Aizawl: Mizoram State Law Commission recommends that once a bride’s price is paid in accordance with the Mizo custom by the groom’s family and accepted by the bride’s family, the couple should be accepted as legally married.
The state Law Commission, in a meeting chaired by its chairman Lala Khobung on Friday has recommended several amendments to the ‘Mizo Marriage, Divorce and Inheritance of Property Act, 2014.
Amongst the most significant point is the proposal that acceptance of a couple’s marriage after ceremony of the payment of the bride’s price or ‘man leh mual’ in Mizo language is customarily completed.
“The solemnisation of a marriage in the church will still be undertaken by the couple. But the marriage becomes legal even before the church wedding ceremony of the price of the bride ceremony is done in accordance with the customary law,” the recommendation said.
The recommendations will have to go through the state law and judicial department and the proposed amendment will be introduced in the state assembly after the state Cabinet’s nod.
Marriage among the Mizos is called ‘Mizo Kristian Inneih Dan’ or ‘Mizo Christian Marriage, a mixture of customary marriage as solemnisation of customary marriage is inevitably followed by religious wedding in the church.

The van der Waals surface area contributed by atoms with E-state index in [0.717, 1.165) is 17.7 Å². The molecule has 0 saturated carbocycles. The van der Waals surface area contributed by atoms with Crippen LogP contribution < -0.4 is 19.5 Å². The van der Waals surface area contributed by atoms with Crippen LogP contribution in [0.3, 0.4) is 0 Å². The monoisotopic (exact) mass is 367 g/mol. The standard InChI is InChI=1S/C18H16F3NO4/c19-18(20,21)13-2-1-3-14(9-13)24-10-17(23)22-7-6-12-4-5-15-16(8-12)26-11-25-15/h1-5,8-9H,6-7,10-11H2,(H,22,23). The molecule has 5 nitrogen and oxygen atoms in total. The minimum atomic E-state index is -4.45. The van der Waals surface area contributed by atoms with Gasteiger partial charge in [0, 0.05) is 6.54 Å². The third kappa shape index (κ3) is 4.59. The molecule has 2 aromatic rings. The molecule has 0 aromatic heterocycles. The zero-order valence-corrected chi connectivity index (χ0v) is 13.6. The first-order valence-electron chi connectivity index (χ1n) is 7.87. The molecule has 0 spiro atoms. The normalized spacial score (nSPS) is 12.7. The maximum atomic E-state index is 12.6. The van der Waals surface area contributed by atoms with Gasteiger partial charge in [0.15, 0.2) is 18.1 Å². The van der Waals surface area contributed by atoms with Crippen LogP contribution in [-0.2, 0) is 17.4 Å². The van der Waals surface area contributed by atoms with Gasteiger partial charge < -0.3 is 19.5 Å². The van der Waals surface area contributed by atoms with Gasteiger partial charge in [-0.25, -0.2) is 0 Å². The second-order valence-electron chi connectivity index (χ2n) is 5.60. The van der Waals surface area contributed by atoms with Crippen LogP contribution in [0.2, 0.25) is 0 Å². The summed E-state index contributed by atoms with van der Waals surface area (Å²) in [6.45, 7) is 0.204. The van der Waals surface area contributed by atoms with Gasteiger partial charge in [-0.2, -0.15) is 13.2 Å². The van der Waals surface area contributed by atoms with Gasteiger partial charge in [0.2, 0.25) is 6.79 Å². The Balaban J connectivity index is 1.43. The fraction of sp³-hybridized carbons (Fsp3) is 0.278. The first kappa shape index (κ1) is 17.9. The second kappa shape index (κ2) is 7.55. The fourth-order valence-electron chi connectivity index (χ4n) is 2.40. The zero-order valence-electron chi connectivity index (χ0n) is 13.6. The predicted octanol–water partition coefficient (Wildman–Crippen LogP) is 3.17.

For years, those who get married according to the customary way are regarded as living in sin if they stay together before solemnisation of the marriage in a Christian wedding in the church, by the church as well as the society dominated by Christian religion.
In a marriage under the Mizo customary law, a bride’s price amounting to Rs 420 is paid by the groom’s family to the bride’s family by ‘palai’ or messengers as a token of the mutual acceptance between the two families signifying the unification of the bride and the groom as one entity.
The bride’s family takes Rs 400 and returns Rs 20 as a custom signifying ‘security’ in the event of divorce or separation. The groom’s family has to return the remaining Rs 20 to the bride’s family in case of divorce decided by the groom’s family, which is called ‘mak’ like the Muslim law’s ‘talaq’.
However, if the bride’s side initiated a divorce called ‘sumchhuah’ or return of the money, it will have to return Rs 400 to the groom’s family.
While customary laws are usually codified and not legislated, the state legislative assembly passed the Mizo Marriage, Divorce and Inheritance of Property Act in 2014 which came to be in force from February 13, 2015.
The act is based on the Mizo Customary Law, but several changes were made in accordance with proposals from the Mizo Hmeichhe Insuihkhawm Pawl (MHIP), Mizo women association, other civil societies and prominent citizens.